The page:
Head: The head is massive with a marked stop and heavy brow. The top skull is flat with a pronounced occiput. A slight furrow runs between the eyes and up through the center of the skull. The muzzle is broad and deep to facilitate retrieving many species of game. The nose is large, square and colored shades of brown, which include beige, rose and cherry. The flews of the upper jaw are strongly developed and overlap the lower jaw to give a square look when viewed from the side. A scissors bite is preferred. The eyes are dark amber in color, large, soft in expression, and deep set in either a diamond shaped rim or a rim with a “V” on the bottom and a curve on the top. Some haw may show but excessive haw is undesirable. Prominent or round shaped eyes are to be penalized. Excessive tearing or evidence of entropion or ectropion is to be penalized. Ears are broad on top with thick ear leather. The ears are triangular in shape with a rounded lower edge, set low and attached to the skull at approximately eye level.
Neck, Topline, Body: The Clumber should have a long neck with some slackness of throat or presence of dewlap not to be faulted. The neck is strong and muscular, fitting into a well laid back shoulder. The back is straight, firm, long and level. The brisket is deep and the ribs well sprung. The chest is deep and wide. The loin arches slightly. The tail is well feathered and set on just below the line of back; it’s trimming minimal, serving to tidy the feathering to allow for a natural appearance and outline. The tail is normally carried level with the topline or slightly elevated, never down between the rear legs. The tail may be docked or left natural, both being of equal value. If docked, the tail’s length should be in keeping with the overall proportion of the adult dog. If natural, the tailbone should extend to the point of hock, but should not extend to the ground.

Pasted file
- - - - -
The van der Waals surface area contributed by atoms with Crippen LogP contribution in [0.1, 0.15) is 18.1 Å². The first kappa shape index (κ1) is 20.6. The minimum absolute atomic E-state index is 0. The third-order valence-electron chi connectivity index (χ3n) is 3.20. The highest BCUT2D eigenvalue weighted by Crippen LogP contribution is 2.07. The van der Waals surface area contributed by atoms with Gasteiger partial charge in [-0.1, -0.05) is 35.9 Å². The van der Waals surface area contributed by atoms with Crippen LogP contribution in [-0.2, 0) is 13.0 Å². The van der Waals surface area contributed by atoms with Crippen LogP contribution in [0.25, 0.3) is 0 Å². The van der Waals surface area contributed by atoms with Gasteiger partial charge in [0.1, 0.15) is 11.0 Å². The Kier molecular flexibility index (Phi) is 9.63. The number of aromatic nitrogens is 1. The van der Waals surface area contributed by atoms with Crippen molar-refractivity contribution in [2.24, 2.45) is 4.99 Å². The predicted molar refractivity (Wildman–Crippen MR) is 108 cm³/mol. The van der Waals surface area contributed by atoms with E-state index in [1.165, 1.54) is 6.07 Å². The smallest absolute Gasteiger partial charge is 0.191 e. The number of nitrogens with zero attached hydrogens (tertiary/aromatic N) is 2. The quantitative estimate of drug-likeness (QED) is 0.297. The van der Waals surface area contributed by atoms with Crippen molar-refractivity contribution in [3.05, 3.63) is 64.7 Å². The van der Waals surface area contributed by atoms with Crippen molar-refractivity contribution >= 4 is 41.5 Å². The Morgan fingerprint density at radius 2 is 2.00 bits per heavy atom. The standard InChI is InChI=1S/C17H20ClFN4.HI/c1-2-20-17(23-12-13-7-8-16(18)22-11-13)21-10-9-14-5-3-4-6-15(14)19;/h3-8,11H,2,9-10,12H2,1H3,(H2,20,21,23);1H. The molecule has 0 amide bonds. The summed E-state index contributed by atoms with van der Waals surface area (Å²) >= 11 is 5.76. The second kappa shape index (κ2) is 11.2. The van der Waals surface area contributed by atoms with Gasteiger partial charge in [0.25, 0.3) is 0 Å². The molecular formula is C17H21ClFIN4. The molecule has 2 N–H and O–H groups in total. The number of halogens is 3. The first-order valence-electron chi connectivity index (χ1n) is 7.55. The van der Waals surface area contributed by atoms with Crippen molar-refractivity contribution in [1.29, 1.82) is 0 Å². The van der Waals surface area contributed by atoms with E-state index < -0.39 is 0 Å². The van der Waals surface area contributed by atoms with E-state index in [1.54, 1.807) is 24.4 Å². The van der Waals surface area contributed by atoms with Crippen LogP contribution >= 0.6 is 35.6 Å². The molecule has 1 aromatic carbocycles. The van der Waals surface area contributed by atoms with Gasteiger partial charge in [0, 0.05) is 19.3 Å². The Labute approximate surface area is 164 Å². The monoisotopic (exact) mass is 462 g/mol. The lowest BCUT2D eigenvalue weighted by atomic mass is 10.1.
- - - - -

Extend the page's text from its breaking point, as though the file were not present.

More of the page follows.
Forequarters: The Clumber shoulder is well laid back. The upper arm is of sufficient length to place the elbow under the highest point of the shoulder. The forelegs are short, straight and heavy in bone, with elbows held close to the body. Pasterns are strong and only slightly sloped. The front feet are large, compact and have thick pads that act as shock absorbers. Removal of dewclaws is optional.